California and Alabama are the only two states that aren't participating in the giant antitrust investigation of Google, and neither is really saying why (GOOGL, FB)

California Attorney General Xavier Becerra speaks about President Trump's proposal to weaken national greenhouse gas emission and fuel efficiency regulations, at a media conference in Los Angeles, California, U.S. August 2, 2018.

  • Only two states aren’t a part of the joint antitrust
    investigation into Google
    California and Alabama.
  • The attorneys general of those two states didn’t offer much of
    an explanation for declining to join the inquiry, which was
    announced Monday.
  • California Attorney General Xavier
    has talked tough on tech in the past and has
    established a reputation for taking on powerful figures, filing
    dozens of suits against the Trump
  • But he’s also accepted significant campaign contributions from
    Google, which is headquartered in his state.
  • Visit
    Business Insider’s homepage for more stories.

Only two state attorneys general aren’t taking part in the

multi-state antitrust investigation of Google
and one of them
just happens to be the head of law enforcement in the company’s
home state.

Xavier Becerra and Steve Marshall, the attorneys general of
California and Alabama, respectively, are the only two holdouts in
the joint state investigation of the two tech companies. It’s
unclear why neither is taking part in the investigation, and
neither offered much of an explanation.

“California remains deeply concerned and committed to fighting
anticompetitive behavior,” a representative of the California
Attorney General’s Office said in an emailed statement. “Regarding
this investigation or any other, to protect the integrity of
potential and ongoing investigations, we cannot provide

Press representatives for Marshall, meanwhile, did not
immediately respond to calls seeking comment.

The attorneys general of the District of Columbia, Puerto Rico,
and 48 states announced Monday they are investigating Google’s
advertising practices and whether the search giant has harmed
competitors. Texas Attorney General Ken Paxton is leading the joint

Read this:
50 state attorneys general have launched a formal probe into
whether Google has engaged in anti-competitive practices in its ads

Becerra and Marshall would seem to have little in common other
than being attorneys general of their respective states and
declining to take part in the joint investigation. Becerra is a
Democrat in an urban, deep-blue state whose Silicon Valley region
is the epicenter of the tech industry. Marshall, meanwhile, is a
Republican in one of the reddest, most rural states in the

Becerra has faced off with Trump and talked tough on tech

Becerra has gotten a reputation for being willing to challenge
powerful figures. Since he became attorney general in 2017,

his office has sued the Trump administration at least 56 times
according to the San Francisco Chronicle, challenging it on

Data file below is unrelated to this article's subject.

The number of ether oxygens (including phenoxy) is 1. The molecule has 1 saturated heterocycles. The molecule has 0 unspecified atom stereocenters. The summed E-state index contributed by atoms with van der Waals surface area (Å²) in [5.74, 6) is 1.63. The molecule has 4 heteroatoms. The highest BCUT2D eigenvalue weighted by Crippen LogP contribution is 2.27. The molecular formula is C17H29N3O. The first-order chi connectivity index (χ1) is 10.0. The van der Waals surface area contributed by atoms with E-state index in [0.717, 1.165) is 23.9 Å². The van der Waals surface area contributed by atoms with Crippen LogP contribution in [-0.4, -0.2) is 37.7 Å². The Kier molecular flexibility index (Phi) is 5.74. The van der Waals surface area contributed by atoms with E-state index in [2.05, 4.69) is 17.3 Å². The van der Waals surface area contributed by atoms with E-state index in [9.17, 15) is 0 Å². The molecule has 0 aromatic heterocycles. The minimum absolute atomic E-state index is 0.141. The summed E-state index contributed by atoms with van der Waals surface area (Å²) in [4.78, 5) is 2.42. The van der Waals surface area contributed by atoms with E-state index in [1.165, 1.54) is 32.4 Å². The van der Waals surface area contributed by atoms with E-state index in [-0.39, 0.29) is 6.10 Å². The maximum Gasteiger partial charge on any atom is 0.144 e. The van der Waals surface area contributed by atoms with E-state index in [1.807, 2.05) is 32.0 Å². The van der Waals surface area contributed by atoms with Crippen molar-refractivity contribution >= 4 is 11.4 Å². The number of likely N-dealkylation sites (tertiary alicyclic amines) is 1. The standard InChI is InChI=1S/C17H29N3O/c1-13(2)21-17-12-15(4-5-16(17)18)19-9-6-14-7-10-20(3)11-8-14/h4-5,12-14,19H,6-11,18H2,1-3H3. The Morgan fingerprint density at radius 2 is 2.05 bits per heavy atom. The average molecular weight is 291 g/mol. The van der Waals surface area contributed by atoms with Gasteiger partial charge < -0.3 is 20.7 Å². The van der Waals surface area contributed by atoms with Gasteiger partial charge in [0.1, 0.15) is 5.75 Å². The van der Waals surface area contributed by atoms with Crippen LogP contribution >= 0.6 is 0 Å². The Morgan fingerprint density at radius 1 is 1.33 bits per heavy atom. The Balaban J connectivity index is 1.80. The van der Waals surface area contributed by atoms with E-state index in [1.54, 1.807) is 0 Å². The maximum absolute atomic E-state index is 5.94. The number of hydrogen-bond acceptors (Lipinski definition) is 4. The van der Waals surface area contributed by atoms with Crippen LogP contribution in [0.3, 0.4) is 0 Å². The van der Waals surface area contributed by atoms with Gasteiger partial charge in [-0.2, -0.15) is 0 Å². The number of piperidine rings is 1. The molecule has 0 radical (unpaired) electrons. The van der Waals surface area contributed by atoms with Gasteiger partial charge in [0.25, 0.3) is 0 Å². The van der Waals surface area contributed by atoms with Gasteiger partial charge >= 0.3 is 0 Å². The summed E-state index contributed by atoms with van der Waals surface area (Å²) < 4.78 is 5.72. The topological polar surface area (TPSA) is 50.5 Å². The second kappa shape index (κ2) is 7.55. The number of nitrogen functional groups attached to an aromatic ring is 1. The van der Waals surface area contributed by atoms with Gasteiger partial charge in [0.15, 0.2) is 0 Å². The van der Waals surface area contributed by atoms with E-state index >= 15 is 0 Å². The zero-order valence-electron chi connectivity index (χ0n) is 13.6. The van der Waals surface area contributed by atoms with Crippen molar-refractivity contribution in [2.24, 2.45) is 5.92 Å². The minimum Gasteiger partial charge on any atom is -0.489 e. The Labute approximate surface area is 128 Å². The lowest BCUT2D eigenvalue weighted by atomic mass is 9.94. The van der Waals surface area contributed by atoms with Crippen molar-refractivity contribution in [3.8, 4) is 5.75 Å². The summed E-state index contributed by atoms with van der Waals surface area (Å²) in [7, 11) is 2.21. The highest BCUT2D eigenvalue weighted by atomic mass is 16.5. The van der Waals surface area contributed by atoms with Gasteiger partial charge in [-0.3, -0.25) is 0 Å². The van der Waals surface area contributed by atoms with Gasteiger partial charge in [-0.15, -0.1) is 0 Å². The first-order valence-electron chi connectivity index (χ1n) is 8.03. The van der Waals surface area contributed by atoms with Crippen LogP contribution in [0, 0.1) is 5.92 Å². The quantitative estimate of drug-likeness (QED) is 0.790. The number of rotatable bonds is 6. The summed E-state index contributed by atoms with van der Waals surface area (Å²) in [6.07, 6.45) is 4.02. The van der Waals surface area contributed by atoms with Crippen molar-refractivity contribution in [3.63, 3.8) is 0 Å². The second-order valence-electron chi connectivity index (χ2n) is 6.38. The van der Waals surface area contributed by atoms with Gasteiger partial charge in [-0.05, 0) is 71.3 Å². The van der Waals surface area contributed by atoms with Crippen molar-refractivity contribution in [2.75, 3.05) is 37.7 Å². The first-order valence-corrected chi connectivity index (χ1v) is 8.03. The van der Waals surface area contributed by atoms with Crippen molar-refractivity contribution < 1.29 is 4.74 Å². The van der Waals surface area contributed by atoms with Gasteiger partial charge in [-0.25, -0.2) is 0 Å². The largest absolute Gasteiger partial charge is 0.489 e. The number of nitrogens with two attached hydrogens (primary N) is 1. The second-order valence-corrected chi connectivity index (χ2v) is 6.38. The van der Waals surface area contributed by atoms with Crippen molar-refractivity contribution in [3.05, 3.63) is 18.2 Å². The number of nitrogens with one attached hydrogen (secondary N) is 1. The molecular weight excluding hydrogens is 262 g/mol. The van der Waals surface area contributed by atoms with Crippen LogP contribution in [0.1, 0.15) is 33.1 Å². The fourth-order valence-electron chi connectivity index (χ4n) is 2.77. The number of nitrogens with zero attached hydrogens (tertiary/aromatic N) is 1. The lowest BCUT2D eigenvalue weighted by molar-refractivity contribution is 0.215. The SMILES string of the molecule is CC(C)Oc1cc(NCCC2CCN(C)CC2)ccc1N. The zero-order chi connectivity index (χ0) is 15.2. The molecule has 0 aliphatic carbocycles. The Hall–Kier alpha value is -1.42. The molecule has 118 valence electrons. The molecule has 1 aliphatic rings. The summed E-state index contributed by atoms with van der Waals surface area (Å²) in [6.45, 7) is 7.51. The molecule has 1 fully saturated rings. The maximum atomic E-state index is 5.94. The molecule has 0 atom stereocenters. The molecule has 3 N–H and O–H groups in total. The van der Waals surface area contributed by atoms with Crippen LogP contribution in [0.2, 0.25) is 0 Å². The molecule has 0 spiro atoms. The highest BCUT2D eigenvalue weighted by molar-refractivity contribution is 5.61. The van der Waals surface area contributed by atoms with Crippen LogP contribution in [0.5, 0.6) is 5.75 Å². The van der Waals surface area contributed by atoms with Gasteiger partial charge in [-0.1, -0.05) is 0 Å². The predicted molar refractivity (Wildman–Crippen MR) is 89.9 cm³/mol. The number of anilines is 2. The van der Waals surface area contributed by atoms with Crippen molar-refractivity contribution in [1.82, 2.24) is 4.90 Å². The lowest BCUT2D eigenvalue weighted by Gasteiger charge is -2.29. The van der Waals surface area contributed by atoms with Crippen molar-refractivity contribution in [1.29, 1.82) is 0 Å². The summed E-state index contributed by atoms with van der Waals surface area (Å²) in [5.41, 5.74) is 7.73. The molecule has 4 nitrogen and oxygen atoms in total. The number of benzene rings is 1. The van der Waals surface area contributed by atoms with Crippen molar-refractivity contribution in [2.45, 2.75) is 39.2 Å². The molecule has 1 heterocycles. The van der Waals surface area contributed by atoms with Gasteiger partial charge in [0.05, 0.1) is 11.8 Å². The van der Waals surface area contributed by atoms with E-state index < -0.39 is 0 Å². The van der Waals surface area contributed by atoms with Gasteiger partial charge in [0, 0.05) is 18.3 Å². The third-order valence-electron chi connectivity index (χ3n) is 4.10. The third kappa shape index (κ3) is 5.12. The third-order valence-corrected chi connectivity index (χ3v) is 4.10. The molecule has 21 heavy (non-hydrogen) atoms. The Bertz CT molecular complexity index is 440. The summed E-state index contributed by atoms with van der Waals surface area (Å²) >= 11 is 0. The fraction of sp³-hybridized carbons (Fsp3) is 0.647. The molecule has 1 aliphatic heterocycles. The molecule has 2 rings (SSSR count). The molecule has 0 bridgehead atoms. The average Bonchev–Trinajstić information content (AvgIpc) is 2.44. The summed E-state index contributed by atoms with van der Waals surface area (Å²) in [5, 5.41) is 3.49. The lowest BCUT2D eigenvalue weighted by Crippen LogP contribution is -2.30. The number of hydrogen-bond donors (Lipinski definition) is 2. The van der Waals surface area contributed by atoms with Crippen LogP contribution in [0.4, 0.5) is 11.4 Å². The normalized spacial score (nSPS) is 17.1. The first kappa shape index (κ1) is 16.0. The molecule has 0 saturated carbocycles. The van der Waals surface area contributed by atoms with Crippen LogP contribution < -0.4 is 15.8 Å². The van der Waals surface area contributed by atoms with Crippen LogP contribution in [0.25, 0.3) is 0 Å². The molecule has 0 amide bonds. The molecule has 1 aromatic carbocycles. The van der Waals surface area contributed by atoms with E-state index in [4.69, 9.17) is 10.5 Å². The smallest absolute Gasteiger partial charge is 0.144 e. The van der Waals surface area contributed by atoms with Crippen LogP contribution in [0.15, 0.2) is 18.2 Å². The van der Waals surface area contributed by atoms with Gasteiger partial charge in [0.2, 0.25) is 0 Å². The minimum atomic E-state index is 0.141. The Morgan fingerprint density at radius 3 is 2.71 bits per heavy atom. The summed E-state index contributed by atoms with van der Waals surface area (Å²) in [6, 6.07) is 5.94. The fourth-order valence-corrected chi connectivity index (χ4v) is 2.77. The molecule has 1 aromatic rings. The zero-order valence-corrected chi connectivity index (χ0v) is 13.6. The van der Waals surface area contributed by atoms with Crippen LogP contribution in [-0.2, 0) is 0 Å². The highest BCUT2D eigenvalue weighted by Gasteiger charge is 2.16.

everything from immigration policy to the environment.

He’s also talked tough on tech. Earlier this year, he called on
his state’s legislature
to strengthen the California Consumer Privacy Act
, which is due
to take effect next year. Becerra pressed legislators to give
consumers more rights to sue companies over breaches of their
private information and violations of the act.

At an event in San Francisco in March sponsored by The
Washington Post, Becerra
talked about needing to hold tech companies accountable
their actions, and for states to take the lead in reining them

“Now, it’s time to treat the industry as an adult,” Becerra said
at the event. “You have to act like an adult and you have to
understand there are consequences that adults face when they don’t
do things the right way.”

Google has been one of the top contributors to Becerra’s recent
campaigns. The company
contributed $10,200 to his 2016 re-election campaign
as a
member of the US House of Representatives, making it his eight
largest contributor in that campaign cycle, according to
OpenSecrets. The search giant
contributed $7,300 to his campaign for attorney general last
, according to data from the California Secretary of
State’s office.

Becerra’s lack of participation in the Google investigation drew
condemnation from the other side of the political aisle.

“Attorney General Becerra’s refusal to join the bipartisan
investigation into the tech giants is embarrassing,” California
Assemblyman Jordan Cunningham, a Republican, said in an emailed
statement. “California deserves to be at the table.”

The states’ probe of Google is one of numerous antitrust
investigations going on against the big tech companies either in
the US or overseas. Facebook, Amazon, and Apple have also drawn
scrutiny from competition regulators.

Got a tip about Google or another tech company?
Contact this reporter via email at,
message him on Twitter @troywolv, or send him a secure
message through Signal at 415.515.5594. You can also
contact Business Insider securely via SecureDrop

SEE ALSO: Here’s
why the failed attempt to break up Microsoft will make or break the
crackdown on Facebook, Amazon, and Google, according to 2 top
lawyers in the Microsoft case

Join the conversation about this story »

I cleaned my entire apartment with 4 of Amazon’s highest-rated
cleaning robots, but I could’ve done a much better job

Source: FS – All Tech News
California and Alabama are the only two states that aren't participating in the giant antitrust investigation of Google, and neither is really saying why (GOOGL, FB)